Wal-Mart expansion marches on

Miranda Kennedy Nov 27, 2006

KAI RYSSDAL: It’s a lousy tenth of a percent drop, but the preliminary November sales report from Wal-Mart this morning had investors thinking the end is nigh. Maybe it’s because if it stands when the final number comes out Thursday, it would be the first month-to-month decline in more than a decade.

Gas prices are relatively low. Consumer confidence is steady. So it all adds up to a worrying sign for the world’s largest retailer. The company points to poor sales of its trendy new fashion line. Disruptive store remodelings too. But retail analyst Howard Davidowitz says Wal-Mart’s strategy is at stake.

HOWARD DAVIDOWITZ: If you’re selling to the half of Americans who have record debt, sub-prime mortgages, optional adjustable-rate mortgages, 20 percent of Wal-Mart customers have no savings whatsoever. If you’re focused on that customer mix, which are the most vulnerable in our society, I think you have a problem because those folks are under water.

Despite the gloomy outlook, Davidowitz says the company has a plan.

DAVIDOWITZ:“If you upgrade merchandise in organic food, you’re OK — which they’re doing. If you do it in electronics and home, you’re OK. I think you have to be real careful with apparel — that’s an image issue, and Wal-Mart doesn’t fit a fashion image. The name of the game for them is to sell those customers more. Can they do it? I think they can. Will they do it? I think they will.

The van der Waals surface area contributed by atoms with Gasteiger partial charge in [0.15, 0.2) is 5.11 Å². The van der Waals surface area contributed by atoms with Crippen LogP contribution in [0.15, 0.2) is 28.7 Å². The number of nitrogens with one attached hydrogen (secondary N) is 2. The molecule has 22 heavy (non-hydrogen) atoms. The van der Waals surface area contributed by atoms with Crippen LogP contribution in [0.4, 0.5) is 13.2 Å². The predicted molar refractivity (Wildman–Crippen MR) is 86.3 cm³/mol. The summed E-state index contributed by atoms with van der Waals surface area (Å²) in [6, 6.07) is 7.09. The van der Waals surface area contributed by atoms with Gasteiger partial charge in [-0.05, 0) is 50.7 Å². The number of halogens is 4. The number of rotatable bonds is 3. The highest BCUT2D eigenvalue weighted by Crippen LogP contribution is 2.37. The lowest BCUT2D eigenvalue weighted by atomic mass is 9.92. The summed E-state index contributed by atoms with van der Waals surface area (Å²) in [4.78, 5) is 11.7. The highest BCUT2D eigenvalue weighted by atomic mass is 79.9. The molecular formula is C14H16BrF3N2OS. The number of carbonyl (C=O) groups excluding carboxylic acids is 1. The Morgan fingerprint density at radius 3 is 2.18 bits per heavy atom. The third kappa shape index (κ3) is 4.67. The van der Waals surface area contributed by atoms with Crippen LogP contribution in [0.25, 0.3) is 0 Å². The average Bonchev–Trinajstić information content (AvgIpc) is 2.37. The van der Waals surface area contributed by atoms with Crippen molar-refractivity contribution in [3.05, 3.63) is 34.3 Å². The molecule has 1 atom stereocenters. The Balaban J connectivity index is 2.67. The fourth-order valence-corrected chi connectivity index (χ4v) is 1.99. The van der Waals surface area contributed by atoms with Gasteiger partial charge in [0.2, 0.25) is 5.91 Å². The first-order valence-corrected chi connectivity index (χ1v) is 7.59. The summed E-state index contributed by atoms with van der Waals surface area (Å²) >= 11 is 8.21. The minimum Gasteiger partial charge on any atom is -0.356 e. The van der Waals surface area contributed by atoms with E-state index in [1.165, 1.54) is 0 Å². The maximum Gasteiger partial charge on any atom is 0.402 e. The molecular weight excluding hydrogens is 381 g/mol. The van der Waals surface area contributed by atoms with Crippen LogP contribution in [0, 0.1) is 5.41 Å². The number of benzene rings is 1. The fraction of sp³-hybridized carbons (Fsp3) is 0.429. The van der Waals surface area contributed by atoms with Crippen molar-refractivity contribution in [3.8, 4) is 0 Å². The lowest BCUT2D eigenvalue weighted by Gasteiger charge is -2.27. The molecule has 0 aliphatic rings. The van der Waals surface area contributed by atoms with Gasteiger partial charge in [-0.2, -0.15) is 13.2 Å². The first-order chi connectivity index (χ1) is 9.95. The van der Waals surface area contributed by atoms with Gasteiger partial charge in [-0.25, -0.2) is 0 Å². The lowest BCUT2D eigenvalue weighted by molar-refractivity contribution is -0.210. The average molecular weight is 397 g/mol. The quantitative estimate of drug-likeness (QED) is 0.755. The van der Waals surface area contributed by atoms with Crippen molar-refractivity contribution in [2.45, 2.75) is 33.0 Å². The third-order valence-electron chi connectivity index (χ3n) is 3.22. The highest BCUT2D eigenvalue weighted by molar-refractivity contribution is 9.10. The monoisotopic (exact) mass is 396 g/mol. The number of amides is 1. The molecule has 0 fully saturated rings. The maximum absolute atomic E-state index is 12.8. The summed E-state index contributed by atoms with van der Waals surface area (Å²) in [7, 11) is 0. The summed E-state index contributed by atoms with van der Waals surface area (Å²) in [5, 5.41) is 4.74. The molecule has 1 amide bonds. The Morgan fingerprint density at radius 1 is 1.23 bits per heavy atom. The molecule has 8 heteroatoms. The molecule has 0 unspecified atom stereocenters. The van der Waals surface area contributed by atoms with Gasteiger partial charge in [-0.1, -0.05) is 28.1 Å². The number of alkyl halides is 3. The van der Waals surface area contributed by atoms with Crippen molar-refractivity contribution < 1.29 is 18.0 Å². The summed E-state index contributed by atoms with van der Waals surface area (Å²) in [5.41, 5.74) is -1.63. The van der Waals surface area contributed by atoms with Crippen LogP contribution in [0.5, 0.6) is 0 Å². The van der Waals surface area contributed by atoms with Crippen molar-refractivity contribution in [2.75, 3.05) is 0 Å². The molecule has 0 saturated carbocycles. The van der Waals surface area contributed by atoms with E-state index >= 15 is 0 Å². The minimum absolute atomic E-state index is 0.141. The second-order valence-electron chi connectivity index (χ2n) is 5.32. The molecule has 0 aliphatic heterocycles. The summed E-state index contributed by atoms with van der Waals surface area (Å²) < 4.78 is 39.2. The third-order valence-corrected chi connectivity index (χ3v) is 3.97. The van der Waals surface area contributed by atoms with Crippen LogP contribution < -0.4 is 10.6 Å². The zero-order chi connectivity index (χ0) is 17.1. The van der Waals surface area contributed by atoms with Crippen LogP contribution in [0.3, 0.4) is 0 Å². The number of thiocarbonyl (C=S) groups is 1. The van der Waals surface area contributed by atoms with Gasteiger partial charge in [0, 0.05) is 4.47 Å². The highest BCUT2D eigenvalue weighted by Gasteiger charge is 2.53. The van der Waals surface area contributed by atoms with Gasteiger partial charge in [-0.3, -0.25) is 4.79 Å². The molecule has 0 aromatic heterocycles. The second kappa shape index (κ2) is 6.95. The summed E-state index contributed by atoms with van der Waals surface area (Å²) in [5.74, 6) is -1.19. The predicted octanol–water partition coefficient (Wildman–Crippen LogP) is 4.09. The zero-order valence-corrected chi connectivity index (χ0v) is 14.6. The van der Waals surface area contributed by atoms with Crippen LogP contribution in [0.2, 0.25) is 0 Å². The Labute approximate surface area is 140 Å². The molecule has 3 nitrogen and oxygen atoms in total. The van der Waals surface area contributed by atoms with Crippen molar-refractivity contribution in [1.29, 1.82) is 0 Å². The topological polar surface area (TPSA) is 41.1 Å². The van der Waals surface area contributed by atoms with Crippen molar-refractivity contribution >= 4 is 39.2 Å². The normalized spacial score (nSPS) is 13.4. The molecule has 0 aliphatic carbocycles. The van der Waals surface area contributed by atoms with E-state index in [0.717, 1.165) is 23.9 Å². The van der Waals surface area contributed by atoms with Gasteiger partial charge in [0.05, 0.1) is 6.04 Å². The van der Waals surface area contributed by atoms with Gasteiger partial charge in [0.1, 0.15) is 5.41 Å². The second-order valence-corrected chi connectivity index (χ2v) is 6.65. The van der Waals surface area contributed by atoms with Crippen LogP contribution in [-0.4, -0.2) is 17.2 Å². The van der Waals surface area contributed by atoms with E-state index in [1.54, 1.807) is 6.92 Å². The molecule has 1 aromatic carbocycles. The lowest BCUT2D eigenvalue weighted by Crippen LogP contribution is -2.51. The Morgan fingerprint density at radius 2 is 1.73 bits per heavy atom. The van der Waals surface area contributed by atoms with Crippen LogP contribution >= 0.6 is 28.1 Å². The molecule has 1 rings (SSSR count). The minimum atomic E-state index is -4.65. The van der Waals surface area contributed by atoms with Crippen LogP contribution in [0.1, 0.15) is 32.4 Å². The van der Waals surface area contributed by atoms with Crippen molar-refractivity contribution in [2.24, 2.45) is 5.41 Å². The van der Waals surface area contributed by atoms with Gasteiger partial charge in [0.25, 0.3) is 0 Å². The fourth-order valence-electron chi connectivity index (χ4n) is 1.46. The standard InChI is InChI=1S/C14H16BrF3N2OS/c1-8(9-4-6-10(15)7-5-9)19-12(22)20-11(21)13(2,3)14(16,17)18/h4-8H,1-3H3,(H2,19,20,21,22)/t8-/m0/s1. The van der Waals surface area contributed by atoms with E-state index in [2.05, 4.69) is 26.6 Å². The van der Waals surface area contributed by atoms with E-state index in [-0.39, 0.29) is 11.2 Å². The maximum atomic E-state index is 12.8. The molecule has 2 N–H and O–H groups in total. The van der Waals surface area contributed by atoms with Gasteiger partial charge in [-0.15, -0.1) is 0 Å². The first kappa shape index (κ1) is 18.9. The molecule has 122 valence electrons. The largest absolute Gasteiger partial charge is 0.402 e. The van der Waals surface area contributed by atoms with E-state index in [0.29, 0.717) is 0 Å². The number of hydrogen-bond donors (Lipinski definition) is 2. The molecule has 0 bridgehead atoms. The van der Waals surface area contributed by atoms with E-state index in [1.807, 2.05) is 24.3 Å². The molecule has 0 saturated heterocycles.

The other name of the game may be to find new customers to sell to. That hasn’t really worked very well for Wal-Mart. The company’s had to pull out of Germany and South Korea. Just couldn’t figure out the retail mystique overseas. But today Wal-Mart announced plans to try again. In India this time.

Miranda Kennedy reports from New Delhi.

MIRANDA KENNEDY: Wal-Mart’s been eager to start selling to India’s fast-growing middle class, but government restrictions on foreign ownership have held it back. Foreign firms aren’t allowed to own stores that sell multiple brands under one roof.

But today Indian billionaire Sunil Mittal announced a joint venture with Wal-Mart that gets around that problem. Mittal said his company will own the stores, then Wal-Mart will set up the supply chain.

SUNIL MITTAL: It will be a partnership of two very-well-respected companies in their own right. The names have to be decided. But it will be franchised by Wal-Mart.

Wal-Mart hasn’t officially commented on the deal but analysts say it’s easy to understand why the retailer would want access to the Indian market.

Right now most Indians patronize mom and pop shops. Only 3 percent of all shopping in Indian is in chains or big-box stores. But India’s nascent retail market is expected to be worth $600 billion in another decade.

In New Delhi, I’m Miranda Kennedy for Marketplace.

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